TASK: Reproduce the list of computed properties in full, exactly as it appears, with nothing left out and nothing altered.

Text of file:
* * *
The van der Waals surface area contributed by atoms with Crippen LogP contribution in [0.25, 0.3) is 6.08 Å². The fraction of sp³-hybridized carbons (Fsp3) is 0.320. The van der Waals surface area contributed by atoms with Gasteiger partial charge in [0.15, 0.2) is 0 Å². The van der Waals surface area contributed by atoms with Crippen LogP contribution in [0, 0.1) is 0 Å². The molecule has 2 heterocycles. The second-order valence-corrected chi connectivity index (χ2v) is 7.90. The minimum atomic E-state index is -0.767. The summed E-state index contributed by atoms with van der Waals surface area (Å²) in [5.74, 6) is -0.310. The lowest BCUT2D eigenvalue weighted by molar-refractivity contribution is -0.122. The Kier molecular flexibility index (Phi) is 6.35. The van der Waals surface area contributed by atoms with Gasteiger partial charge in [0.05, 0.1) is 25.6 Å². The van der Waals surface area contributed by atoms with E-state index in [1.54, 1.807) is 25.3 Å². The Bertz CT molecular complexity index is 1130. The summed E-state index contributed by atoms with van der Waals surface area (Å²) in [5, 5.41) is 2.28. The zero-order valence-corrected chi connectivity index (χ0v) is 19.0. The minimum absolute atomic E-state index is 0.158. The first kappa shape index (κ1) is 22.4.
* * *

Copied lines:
The van der Waals surface area contributed by atoms with Crippen LogP contribution in [0.25, 0.3) is 6.08 Å². The fraction of sp³-hybridized carbons (Fsp3) is 0.320. The van der Waals surface area contributed by atoms with Gasteiger partial charge in [0.15, 0.2) is 0 Å². The van der Waals surface area contributed by atoms with Crippen LogP contribution in [0, 0.1) is 0 Å². The molecule has 2 heterocycles. The second-order valence-corrected chi connectivity index (χ2v) is 7.90. The minimum atomic E-state index is -0.767. The summed E-state index contributed by atoms with van der Waals surface area (Å²) in [5.74, 6) is -0.310. The lowest BCUT2D eigenvalue weighted by molar-refractivity contribution is -0.122. The Kier molecular flexibility index (Phi) is 6.35. The van der Waals surface area contributed by atoms with Gasteiger partial charge in [0.05, 0.1) is 25.6 Å². The van der Waals surface area contributed by atoms with E-state index in [1.54, 1.807) is 25.3 Å². The Bertz CT molecular complexity index is 1130. The summed E-state index contributed by atoms with van der Waals surface area (Å²) in [5, 5.41) is 2.28. The zero-order valence-corrected chi connectivity index (χ0v) is 19.0. The minimum absolute atomic E-state index is 0.158. The first kappa shape index (κ1) is 22.4.